@josequiles7430 10 aylar önce
Fish already had lungs. It's just that most of them turned into swim bladders
@Mixtrelle Yıl önce
underwater average fish: hey Qikiqtania you said you're going to the land Qikiqtania: no, the sun is a deadly lazer
@grumpyginger99 9 aylar önce
Qikitania was kind of trend setter when you think about it. With the various marine reptile and mammals all returning to the open ocean and having to do some serious rejiggering to adapt but still showing tell tale signs of their terrestrial ancestry
Tiktaalik to Ken Hamm: These fins were made for walking, and that's just what they'll do. These fins are going to walk all over you.
@ryanmckenna2047 Yıl önce
You guys are great!
@icewink7100 Yıl önce
Wow! I have been wondering about what was the first animal to re-evolve back into the water, and y'all answered my question! Next question, have any invertebrates re-evolved back into being aquatic?
@cerberaodollam Yıl önce
Hmmm water beetles?
@sharondornhoff7563 4 aylar önce
The larvae of several insect groups such as dragonflies and mosquitoes are aquatic, although they don't stay that way.
@leeleaman8057 Yıl önce
Love the episode! Thanks Eons :)
These fins are made for walking, and that's just what they're gonna do. One of these days these fins are gonna walk all over you!
Tiktaalik: Let's check out this land thing Qikoqtania: RETURN TO FISH
"Piscapods" sounds better to me than "Fishapods"! Excellent video.
Ostriches can probably feel a kinship bond with the way of thinking of these little fellas.
@honeybhingful Yıl önce
Now I'm curious as to what the Qikiqtania's recent living descendants look like, if there are any fish today that can be traced to have ancestral tetrapod limbs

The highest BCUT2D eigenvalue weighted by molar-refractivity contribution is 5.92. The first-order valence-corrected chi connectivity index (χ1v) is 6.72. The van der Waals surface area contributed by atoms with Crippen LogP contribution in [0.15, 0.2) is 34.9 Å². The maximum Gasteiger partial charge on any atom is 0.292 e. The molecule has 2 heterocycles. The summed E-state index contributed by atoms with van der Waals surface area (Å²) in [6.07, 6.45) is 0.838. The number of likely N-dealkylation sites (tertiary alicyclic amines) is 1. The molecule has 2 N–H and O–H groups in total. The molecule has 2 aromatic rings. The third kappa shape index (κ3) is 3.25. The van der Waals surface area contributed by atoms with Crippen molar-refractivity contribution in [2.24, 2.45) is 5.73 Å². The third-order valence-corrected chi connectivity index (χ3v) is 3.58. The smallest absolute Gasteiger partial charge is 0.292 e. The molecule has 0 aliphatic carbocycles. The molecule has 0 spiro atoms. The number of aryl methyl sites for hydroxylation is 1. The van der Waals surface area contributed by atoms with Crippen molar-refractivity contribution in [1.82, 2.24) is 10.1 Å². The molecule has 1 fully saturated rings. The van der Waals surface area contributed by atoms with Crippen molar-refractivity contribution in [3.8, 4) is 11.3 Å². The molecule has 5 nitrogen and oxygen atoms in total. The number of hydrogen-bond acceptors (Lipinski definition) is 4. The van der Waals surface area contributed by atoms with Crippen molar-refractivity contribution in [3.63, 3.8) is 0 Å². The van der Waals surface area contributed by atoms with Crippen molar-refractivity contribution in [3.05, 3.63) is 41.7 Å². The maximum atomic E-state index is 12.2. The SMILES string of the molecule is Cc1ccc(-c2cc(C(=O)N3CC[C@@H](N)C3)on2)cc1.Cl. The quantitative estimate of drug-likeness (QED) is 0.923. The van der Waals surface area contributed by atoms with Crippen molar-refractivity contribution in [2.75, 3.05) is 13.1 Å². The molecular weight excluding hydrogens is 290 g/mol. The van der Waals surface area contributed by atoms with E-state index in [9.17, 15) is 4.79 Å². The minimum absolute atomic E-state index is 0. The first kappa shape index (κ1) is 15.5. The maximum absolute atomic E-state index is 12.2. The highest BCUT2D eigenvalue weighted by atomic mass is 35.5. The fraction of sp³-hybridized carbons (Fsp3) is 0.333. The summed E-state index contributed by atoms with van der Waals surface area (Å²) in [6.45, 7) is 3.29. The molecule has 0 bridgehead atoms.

@brendap13 Yıl önce
Me too!
@brendap13 Yıl önce
I just looked it up - there was only one specimen of that one species that makes up that genus ever found (so far) - no descendants found in the fossil record or living, sadly.
@DarthFetid Yıl önce
the australian lungfish is rather interesting to look into
The animal's name comes from the Innuit name of the Canadian place where it was found, and David Wake, a late scientist who inspired many others to get into this field.
@keith6706 Yıl önce
"Inuit". One "n". And it's named after the Qikiqtani Region, which makes up the eastern and northernmost parts of the Arctic Archipelago.
@@keith6706 Qikiqtani is a part of Nunavut, Canada. Next time, you put the knowledge contribution for everyone; evidently you are more accurate.
@keith6706 Yıl önce
@@MariaMartinez-researcher I _live_ in Nunavut. The other two regions in the territory are the Kivalliq and the Kitikmeot.